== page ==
RTTNews - Tuesday, Hong Kong announced additional HK$16.8 billion stimulus package to shore up the economy, which sunk deeper into recession in the first quarter of the year.

The economy is facing severe challenges, Financial Secretary John Tsang said in a press conference, while detailing the package.

The global financial crisis has hit Hong Kong severely as demand shrank considerably internationally. In the first quarter, the economy contracted the most since records began in 1990.

On May 14, Hong Kong's Chief Executive Donald Tsang had announced that additional relief measures will be introduced within a month. On the next day, official data had showed that gross domestic product or GDP fell 4.3% in real terms in the first quarter on a seasonally adjusted quarter-on-quarter basis. The economy shrunk for the fourth consecutive quarter. In addition, the government had lowered its economic outlook for 2009 to predict a contraction of 5.5%-6.5%, worse than a 2%-3% decline forecast in the Budget round.

In the latest package, the government raised a waiver on salary tax payments to HK$8,000 for 2008-09 from HK$6,000. The government will pay the basic rent for 700,000 public housing estates tenants for two months, while recipients of social welfare and disability allowances will receive an additional one-month payment.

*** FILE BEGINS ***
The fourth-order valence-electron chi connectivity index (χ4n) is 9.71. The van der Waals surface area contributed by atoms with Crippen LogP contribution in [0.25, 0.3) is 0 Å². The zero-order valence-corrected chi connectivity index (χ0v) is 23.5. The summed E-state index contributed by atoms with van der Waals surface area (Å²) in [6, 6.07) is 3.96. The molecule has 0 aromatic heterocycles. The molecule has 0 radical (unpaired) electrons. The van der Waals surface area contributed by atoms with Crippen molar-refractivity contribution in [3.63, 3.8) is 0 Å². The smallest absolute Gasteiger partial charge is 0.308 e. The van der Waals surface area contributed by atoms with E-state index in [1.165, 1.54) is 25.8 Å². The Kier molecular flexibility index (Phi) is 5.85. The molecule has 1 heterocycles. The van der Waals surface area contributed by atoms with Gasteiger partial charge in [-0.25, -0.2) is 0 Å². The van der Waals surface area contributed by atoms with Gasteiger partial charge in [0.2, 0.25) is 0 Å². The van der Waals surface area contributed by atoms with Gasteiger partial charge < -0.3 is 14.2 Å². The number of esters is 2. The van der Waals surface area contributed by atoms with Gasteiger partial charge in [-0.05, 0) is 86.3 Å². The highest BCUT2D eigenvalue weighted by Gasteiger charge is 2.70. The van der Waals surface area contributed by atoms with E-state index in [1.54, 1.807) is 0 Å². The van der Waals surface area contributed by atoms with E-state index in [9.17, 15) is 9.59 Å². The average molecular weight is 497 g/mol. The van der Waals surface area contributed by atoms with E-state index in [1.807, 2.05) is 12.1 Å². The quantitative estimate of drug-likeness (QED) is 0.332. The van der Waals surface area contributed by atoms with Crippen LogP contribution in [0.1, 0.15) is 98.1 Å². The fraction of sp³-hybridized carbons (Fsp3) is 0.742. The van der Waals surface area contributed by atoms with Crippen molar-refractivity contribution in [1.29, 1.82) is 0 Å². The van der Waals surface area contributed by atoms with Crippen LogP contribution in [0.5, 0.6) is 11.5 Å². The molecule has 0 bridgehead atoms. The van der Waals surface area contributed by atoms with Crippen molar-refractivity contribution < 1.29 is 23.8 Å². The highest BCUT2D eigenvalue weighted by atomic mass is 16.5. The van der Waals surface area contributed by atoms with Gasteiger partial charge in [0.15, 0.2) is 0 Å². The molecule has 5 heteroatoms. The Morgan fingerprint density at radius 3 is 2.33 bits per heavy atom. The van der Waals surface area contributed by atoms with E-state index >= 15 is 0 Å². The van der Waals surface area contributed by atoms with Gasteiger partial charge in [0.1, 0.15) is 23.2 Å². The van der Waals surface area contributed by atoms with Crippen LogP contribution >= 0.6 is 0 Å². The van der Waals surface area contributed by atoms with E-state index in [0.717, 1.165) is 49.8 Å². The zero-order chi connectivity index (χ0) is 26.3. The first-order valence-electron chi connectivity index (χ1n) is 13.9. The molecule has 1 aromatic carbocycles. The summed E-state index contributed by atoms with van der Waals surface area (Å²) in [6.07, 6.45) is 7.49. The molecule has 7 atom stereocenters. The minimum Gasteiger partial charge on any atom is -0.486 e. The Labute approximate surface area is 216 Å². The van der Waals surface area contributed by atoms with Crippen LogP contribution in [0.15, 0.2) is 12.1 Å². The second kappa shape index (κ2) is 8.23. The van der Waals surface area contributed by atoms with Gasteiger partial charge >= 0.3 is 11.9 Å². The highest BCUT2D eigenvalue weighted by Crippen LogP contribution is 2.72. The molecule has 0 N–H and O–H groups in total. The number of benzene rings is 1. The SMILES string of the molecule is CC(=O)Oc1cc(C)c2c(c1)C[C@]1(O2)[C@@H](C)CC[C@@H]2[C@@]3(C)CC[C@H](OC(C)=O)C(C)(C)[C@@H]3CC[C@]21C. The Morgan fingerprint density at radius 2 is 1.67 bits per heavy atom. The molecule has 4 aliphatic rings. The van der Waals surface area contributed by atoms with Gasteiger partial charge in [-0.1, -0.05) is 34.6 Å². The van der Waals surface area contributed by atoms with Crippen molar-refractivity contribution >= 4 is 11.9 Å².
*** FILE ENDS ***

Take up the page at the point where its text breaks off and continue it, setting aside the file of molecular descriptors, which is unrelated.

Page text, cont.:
There would be a subsidy of HK$1,000 in the new school year for students from families receiving social welfare assistance. Business registration fees and entertainment and restaurant license fees will be removed for a year. Tsang added that more temporary jobs will be created through the anti-pandemic campaigns.

With the latest measures, the total stimulus package since last year's budget will amount to HK$87.6 billion, roughly 5.2% of Hong Kong's GDP.

Tsang said, Together with the measures that we put out earlier this year, with the measures all together would improve our GDP figure by about 2%.

Tsang said he is optimistic about the economy's performance in the second half of this year than the first half. He added that for the full year, the average fall in the city's GDP will be better than it was in the first quarter.

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